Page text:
Tonight, also, they have welcomed all four of us into their home, and we’ll depart from here tomorrow morning. We plan to stop by la Escuela Agricultura San Francisco, where Leah and John Eads are working, to see visit with them and see the school’s cheese-making operation. We’re very excited to be on our way, and also to witness some high-quality fermentation.

Please continue to keep us in your prayers as we begin our journey in earnest. Our route takes us through the Chaco on the Ruta Trans-Chaco — we’ll be going over rough roads in very dry territory and are prepared to camp out for the first night or two, in the absence of people. Our next update may not be until we reach Santa Cruz (~2 weeks), but we’ll see what we can do in Loma Plata or Filadelfia (6 days). Thanks for reading, and for your thoughts, prayers, and emails to date.

Levi, Abe, Michael, and Matthew
from Asuncion, Paraguay


3 responses to “Estamos juntos!

  1. Wonderfully informative, both verbally and visually! I look forward to following you four brave guys on this trek, and will remind God daily about this! 🙂

  2. Lois and I will read all your postings on Panamericacycle. We look forward to your arrival in Santa Cruz. We will pray for you and will ask Prairie Street to pray for you. This is a very exciting journey

  3. Greeting to Levi, Abe, Michael, and Matthew. Good to heart that all the details are falling in place for you guys. It is interesting reading your postings and the issue and feelings that you are dealing with. They are so similar to what the five of us experienced forty years ago as we prepared to leave Hesston College on our trip. Even though we were all friends, as the four of you are, there were a lot of struggles in learning to life together in isolation from the world as we had known it. Following is an excerpt from the book, Travels with STAND, about a conversation that I had with some friends at the Mennonite VS unit in Costa Rice a little over two weeks into our trip.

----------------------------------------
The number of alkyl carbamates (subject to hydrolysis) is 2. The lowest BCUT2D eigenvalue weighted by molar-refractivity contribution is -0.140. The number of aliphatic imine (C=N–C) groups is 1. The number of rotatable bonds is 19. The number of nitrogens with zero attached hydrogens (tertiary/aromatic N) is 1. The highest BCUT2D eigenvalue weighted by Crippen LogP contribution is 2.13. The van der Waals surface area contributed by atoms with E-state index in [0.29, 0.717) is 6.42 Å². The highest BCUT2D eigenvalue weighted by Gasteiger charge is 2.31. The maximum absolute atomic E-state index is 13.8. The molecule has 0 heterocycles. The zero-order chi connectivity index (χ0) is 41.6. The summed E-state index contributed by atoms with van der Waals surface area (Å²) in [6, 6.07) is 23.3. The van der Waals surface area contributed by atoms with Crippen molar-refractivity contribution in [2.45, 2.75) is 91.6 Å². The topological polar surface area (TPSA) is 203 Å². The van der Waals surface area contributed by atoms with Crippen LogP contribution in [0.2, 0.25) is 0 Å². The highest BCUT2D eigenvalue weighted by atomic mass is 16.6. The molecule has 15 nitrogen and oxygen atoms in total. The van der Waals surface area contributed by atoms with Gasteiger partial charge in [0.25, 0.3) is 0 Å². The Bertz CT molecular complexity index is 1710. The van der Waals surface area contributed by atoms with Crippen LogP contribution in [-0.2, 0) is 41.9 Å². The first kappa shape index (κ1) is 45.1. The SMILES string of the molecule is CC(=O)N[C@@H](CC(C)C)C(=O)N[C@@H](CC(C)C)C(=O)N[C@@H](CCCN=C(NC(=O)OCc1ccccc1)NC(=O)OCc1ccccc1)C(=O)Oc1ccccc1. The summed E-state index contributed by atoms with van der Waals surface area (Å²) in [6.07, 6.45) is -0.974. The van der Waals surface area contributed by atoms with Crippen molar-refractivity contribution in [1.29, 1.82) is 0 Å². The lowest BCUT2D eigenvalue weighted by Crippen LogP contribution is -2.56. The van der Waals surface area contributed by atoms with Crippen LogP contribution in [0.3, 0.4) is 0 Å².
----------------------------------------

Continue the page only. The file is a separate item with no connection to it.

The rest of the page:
I had given some thought to bailing out at this point, possibly spending some time in Costa Rica and then heading back home. They were very understanding of my feelings, but strongly recommended that I stay with the group and encouraged me to continue to work at our differences. They assured me that what I was experiencing was not unique to me, but a common experience for people when they are faced with the changes and challenges that our group was experiencing. When you took time to really analyze what we were each experiencing, it was quite amazing. We were coming from an active social life in college to isolation, a completely new and different cultural context, loss of communication and contact with our families and friends, and at least for two of us, the pangs of love sickness. After our conversation I felt much better. That weekend was a much needed respite from our constant traveling and forced togetherness. I think that all five of us appreciated the break and left with a much improved spirit and outlook. I felt that that was the turning point, at least for me. From then on I made a renewed commitment to work on my contribution to the group dynamics and our ability to communicate with each other.

    I will be thinking about you guys and praying for you on this adventure. You will have a great time!

    I’m attaching several pictures of the road the last 100 miles that we traveled in Bolivia. Will be interesting to see how they compare to what you discover there.

    Blessings, Steve Ramer